Dieter Rams is attempting to cross a busy London street. All around the snowy-haired, octogenarian product designer, Londoners scurry and jostle while Rams looks about him, perplexed and evidently alarmed at what he observes. People are staring at their tablets and “no longer looking each other in the eye,” he notes, even when they are crossing the busy road. Oblivious to one another and the surrounding dangers of the street, they exist in their little bubbles.
The footage is a key sequence in Rams, Gary Hustwit’s feature-length documentary about the designer. Having spent over half a century observing people and the objects they interact with, Rams is worried about our future. And he’s worried it may be partly his fault.
With his previous films, Objectified, Urbanized and Helvetica, Hustwit has carved out a niche as the world’s leading design documentarian. He first approached Rams about making a film some four years ago but received a firm rebuff. “He flat out did not want to do it,” Hustwit says. “He just felt he was done talking to the media or doing interviews, saying the same things over and over and that there were enough books out there that covered his career. But my argument was that a documentary is going to reach a different audience and has the potential to reach beyond the design world…. The [opportunity to pass] his ideas and philosophy on to a next generation of designers and consumers was what attracted him to agree to the project.”
Hustwit is referring specifically to Rams’ celebrated ten principles of ‘good design’ which he formulated in the 1970s with the product design team that he headed up at Braun. Concerned at the rise of unsustainable consumerism and his team’s role in fuelling it, Rams famously asked himself ‘is my design good design?’. In response, he formulated his philosophy, calling on design to be unobtrusive, honest, long-lasting and sustainable, culminating in the oft-quoted principle of “less, but better”.
It was the renewed timeliness of this approach, Hustwit says, that made him want to make a film about Rams. “Of course the designs he did for Braun in the 1950s and 60s are amazing, but if it had just been about that I wouldn’t have been interested in making a full-length film,” he says. “His ideas are what matter to me and what matter to our current age.”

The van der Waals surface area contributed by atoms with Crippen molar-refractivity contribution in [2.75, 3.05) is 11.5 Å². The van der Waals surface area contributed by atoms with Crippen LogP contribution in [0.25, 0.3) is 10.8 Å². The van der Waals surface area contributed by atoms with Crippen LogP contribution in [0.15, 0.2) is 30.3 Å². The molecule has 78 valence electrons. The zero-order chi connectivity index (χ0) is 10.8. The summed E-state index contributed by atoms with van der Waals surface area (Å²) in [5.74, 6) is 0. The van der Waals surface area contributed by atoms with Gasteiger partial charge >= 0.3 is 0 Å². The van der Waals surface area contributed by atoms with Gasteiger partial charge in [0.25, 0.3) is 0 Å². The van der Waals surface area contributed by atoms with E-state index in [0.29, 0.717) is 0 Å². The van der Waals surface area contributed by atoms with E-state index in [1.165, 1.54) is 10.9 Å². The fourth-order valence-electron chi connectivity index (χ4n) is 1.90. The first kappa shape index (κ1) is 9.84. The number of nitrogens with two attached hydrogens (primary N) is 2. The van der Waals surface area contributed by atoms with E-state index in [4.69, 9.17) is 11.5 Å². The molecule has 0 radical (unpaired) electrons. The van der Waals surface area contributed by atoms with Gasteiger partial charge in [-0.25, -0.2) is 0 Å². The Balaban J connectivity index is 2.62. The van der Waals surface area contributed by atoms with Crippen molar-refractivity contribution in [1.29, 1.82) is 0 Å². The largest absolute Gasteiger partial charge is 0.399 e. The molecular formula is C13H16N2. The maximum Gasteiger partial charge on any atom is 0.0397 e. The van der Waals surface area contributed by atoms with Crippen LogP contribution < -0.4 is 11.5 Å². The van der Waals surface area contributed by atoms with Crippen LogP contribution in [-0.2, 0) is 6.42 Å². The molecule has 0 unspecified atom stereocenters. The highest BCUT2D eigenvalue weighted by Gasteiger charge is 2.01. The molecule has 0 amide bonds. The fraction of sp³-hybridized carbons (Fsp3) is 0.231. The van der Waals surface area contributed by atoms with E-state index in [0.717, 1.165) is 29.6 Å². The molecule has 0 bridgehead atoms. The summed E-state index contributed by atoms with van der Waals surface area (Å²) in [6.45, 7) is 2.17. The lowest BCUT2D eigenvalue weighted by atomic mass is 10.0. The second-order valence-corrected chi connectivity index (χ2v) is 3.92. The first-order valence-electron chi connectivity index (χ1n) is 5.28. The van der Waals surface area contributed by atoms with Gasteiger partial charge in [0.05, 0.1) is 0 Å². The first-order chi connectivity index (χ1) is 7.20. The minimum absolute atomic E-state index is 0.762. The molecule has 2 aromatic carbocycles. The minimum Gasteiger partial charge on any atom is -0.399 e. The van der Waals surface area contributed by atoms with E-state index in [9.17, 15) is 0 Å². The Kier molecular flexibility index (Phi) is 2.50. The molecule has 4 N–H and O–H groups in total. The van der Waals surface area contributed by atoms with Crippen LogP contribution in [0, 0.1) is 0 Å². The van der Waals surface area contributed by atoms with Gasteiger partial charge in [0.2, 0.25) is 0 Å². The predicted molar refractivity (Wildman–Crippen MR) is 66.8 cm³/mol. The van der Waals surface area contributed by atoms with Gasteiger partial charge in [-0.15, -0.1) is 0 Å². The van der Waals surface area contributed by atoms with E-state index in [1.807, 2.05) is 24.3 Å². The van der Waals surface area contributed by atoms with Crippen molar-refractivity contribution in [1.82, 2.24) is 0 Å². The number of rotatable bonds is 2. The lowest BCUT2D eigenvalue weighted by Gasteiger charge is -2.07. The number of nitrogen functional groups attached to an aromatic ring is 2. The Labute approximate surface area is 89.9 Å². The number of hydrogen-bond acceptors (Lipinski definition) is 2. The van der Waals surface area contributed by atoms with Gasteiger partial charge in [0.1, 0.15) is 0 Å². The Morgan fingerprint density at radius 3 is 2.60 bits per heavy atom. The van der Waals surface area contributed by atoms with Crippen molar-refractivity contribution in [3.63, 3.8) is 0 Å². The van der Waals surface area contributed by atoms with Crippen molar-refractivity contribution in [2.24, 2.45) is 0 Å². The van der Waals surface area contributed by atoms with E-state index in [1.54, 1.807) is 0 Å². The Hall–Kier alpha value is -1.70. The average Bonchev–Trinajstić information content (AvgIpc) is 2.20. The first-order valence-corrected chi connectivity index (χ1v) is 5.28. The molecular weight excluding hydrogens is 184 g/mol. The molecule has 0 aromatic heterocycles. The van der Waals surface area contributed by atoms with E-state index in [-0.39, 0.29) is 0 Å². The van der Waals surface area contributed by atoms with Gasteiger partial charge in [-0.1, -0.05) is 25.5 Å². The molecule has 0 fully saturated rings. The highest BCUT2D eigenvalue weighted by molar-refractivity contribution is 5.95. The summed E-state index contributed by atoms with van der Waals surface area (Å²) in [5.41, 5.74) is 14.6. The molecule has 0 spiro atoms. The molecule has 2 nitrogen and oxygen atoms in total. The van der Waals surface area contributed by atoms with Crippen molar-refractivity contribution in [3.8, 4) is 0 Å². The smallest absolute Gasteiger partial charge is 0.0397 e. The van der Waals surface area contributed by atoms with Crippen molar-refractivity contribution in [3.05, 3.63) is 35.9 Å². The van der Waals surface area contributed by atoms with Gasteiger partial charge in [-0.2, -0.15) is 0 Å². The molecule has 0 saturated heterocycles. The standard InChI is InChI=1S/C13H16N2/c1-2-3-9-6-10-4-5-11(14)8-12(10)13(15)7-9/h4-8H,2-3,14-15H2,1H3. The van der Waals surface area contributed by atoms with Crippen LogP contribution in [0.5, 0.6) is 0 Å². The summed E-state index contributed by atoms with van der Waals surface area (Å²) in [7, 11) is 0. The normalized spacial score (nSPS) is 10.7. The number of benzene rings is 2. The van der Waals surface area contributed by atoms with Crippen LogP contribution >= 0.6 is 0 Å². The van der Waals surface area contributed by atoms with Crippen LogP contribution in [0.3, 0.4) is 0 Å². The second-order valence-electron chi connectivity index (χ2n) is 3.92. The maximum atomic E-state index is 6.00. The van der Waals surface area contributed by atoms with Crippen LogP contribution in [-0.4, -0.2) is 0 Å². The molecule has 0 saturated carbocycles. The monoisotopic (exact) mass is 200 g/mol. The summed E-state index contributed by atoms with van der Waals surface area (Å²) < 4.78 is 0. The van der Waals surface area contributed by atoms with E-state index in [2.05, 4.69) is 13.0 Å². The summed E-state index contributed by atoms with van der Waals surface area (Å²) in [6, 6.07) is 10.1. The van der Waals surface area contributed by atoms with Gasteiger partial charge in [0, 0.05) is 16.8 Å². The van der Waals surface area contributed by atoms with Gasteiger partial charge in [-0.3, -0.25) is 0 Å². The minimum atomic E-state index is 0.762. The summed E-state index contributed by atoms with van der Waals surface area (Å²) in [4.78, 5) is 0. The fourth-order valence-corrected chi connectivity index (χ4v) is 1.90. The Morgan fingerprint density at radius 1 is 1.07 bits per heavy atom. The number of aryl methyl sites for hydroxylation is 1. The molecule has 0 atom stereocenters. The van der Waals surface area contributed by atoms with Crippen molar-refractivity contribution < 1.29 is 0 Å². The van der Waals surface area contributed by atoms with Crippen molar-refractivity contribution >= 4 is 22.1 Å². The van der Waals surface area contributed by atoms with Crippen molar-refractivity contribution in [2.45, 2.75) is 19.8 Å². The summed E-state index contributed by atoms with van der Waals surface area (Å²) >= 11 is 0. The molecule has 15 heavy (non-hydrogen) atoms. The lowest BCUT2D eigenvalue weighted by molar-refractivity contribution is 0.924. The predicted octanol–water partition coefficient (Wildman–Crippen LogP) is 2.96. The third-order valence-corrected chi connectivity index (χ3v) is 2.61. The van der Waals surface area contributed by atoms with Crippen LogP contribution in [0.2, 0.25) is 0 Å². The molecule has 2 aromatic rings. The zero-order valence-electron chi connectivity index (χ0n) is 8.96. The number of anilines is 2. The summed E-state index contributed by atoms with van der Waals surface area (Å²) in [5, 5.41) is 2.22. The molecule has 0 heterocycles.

“The economies of the world are based on the continual purchase of new consumer goods – I think we’re at the point where we need a correction. Rams’ idea of less but better is not about ending capitalism but about consumers being more critical of the things they buy [and how long they last],” Hustwit says.
The film opens with Rams echoing his familiar call for restraint to a room of students and young designers in his native Germany, before it follows him variously to the opening of the Less and More exhibition of his work in Frankfurt, a visit to the new Vitsœ factory in Leamington Spa (having resigned from Braun in 1995 following its takeover by Gillette, Rams continues a relationship with the Danish furniture maker that dates from 1959), and an exhibition at the Vitra campus in Weil-am-Rhein.
Rams at home in his garden
But some of the film’s most memorable scenes depict Rams at home with his wife, the photographer Ingeborg Rams. Driving – naturally – a silver Porsche 911, he arrives at his perfectly-designed modernist home with its immaculate Japanese-inspired garden (imagine how funny it would be if he lived in some Versace-esque baroque mansion). There, in rooms that appear virtually unchanged since the 1973 archive footage also included in the film, Rams is surrounded by the still-working Braun products he and his team designed half a century ago, a living embodiment of his philosophy.
“We think of it as a museum – and it is listed now – but for him it’s just home,” Hustwit says. “I think he’s tired of media intrusion – people coming in, moving things around, bringing in lights. When I interviewed him for Objectified, it was just me and a cinematographer and we shot with just the available light. He still talks about it ten years later – ‘they didn’t move anything!’ It was probably why he allowed me to do this film – he knew I wouldn’t wreck his house!”